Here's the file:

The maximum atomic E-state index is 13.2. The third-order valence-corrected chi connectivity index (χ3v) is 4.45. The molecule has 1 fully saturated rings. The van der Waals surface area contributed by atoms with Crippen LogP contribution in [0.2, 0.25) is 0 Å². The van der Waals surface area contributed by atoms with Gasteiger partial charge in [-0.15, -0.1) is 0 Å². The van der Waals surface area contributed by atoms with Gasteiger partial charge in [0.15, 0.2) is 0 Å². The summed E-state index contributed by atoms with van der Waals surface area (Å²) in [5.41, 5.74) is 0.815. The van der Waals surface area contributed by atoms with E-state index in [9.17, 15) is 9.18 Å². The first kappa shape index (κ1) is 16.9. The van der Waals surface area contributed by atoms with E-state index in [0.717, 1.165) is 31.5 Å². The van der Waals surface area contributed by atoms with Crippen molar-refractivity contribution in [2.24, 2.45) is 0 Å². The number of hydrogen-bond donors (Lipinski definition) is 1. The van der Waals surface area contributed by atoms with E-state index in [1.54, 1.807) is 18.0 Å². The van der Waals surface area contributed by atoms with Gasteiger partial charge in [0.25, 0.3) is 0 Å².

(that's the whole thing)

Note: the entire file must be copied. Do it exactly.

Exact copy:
The maximum atomic E-state index is 13.2. The third-order valence-corrected chi connectivity index (χ3v) is 4.45. The molecule has 1 fully saturated rings. The van der Waals surface area contributed by atoms with Crippen LogP contribution in [0.2, 0.25) is 0 Å². The van der Waals surface area contributed by atoms with Gasteiger partial charge in [-0.15, -0.1) is 0 Å². The van der Waals surface area contributed by atoms with Gasteiger partial charge in [0.15, 0.2) is 0 Å². The summed E-state index contributed by atoms with van der Waals surface area (Å²) in [5.41, 5.74) is 0.815. The van der Waals surface area contributed by atoms with E-state index in [9.17, 15) is 9.18 Å². The first kappa shape index (κ1) is 16.9. The van der Waals surface area contributed by atoms with E-state index in [0.717, 1.165) is 31.5 Å². The van der Waals surface area contributed by atoms with Crippen molar-refractivity contribution in [2.24, 2.45) is 0 Å². The number of hydrogen-bond donors (Lipinski definition) is 1. The van der Waals surface area contributed by atoms with E-state index in [1.54, 1.807) is 18.0 Å². The van der Waals surface area contributed by atoms with Gasteiger partial charge in [0.25, 0.3) is 0 Å².